How empathy can improve the impact of feedback

When I mediate teams in conflict, or help a manager improve their team’s performance, one of the things I most often find is that there is a lack of empathy between people.

This inability or unpreparedness to step into the other person’s shoes means that what should be a straightforward discussion ends up getting way out of control. The end result? Organisations spending money on specialists like me and my colleagues to come in and help turn things around.

But it needn’t be that way.

At a time when budgets are becoming even tighter, helping managers improve how they handle different situations could make a big difference. Not just to performance but also to the level of employee commitment and engagement.

One of the most important activities of managers and leaders is giving feedback to their staff. Get this right and employee motivation, morale and performance can go from strength to strength. Get this wrong and you’ll have unhappy staff who are unlikely to improve performance and who may well be looking for a role elsewhere.

Helpful research, published in the December 2017 edition of the Journal of Occupational and Organizational Psychology, explores the impact of how leaders give negative feedback.

The research

The American research team explored the extent to which a leader displaying empathic concern would impact the recipient’s response to that feedback, along with the subsequent promotability of that leader. The researchers suggest that,

“Leader empathic concern helps employees cope with performance feedback and therefore, impacts their emotional reactions to the event.”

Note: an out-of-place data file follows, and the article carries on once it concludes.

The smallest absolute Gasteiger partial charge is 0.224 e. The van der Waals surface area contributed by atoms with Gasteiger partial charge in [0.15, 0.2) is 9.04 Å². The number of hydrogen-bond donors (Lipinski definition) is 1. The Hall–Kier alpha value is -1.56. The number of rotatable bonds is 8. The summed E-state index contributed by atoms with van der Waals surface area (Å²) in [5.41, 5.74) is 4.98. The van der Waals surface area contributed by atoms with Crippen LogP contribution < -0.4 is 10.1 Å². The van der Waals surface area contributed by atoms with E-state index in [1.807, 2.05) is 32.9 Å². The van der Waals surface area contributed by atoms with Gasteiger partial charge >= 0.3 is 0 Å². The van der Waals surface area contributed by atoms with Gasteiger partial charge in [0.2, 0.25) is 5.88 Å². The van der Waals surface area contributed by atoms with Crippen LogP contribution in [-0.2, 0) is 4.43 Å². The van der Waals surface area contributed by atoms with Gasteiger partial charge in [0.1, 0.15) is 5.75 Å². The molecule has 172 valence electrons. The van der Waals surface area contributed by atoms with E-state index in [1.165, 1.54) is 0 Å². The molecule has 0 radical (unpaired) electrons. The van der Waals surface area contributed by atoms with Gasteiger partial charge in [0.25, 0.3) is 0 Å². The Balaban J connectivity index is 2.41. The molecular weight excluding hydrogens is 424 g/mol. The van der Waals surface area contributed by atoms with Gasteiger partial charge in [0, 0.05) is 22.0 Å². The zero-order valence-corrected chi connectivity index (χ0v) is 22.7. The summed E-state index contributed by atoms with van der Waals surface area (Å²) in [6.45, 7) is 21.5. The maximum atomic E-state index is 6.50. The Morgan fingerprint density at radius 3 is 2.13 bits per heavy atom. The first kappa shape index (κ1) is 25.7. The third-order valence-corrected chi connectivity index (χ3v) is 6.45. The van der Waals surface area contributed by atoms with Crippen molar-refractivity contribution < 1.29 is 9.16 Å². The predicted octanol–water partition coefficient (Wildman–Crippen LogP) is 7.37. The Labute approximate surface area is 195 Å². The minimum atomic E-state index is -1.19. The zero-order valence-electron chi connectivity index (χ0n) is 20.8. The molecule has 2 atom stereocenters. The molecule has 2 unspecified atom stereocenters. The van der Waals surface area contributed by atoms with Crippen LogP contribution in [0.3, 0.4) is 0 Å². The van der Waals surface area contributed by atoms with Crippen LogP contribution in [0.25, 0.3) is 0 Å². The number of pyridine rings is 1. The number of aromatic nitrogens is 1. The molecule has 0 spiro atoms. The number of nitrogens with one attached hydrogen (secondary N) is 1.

The research was split into two separate but complementary studies.

Study one

177 people participated in this study. Participants were recruited via Amazon’s Mechanical Turk (MTurk), an online marketplace for work.

A video based scenario was used, showing a leader providing negative feedback. Part one of the video, which all participants watched, showed a leader giving them negative feedback.

For part two of the video, participants were split into two groups (with one operating as the control group). Those in the experiment group watched the final bit of negative feedback with the displaying empathic concern. The control group watched the final bit of negative feedback without the leader displaying empathic concern.

Study two

360-degree feedback was gathered on 306 leaders, from Canada, on a leadership development programme.

The researchers were interested in how variable leaders were in how they were seen to give negative feedback. They were also interested in how promotable leaders were, in relation to their use of empathic concern when giving negative feedback.

Key concepts used

Affective events theory (AET): The physical and emotional reactions a person has in response to work events influences their attitudes and behaviour. For more on this, see the 1996 work of Howard Weiss and Russell Cropanzano.

Empathic concern: A focus on the other person with genuine care and concern for their welfare, underpinned by kindness and interpersonal warmth.  See C.Daniel Batson’s 2011 book, Altruism in Humans, for more on this.

Four dimensions of empathy: Mark Davis (1983) identified four different aspects of empathy. These are (i) empathic concern (ii) personal distress (iii) fantasy and (iv) perspective taking.

Model of leader emotion management behaviour: The specific behaviours that a leader uses to prevent negative emotions in others (e.g. tactful messaging) which are different from those used to elicit positive emotions (e.g. providing support). See the study by Kaplan et al (2014) for more on this.

Reappraisal: A relatively stable tendency for people to reframe how they think about a potentially emotion-inducing situation in order to manage any emotional impact. See Richard Lazarus’ and Elizabeth Alfert’s 1964 work on this.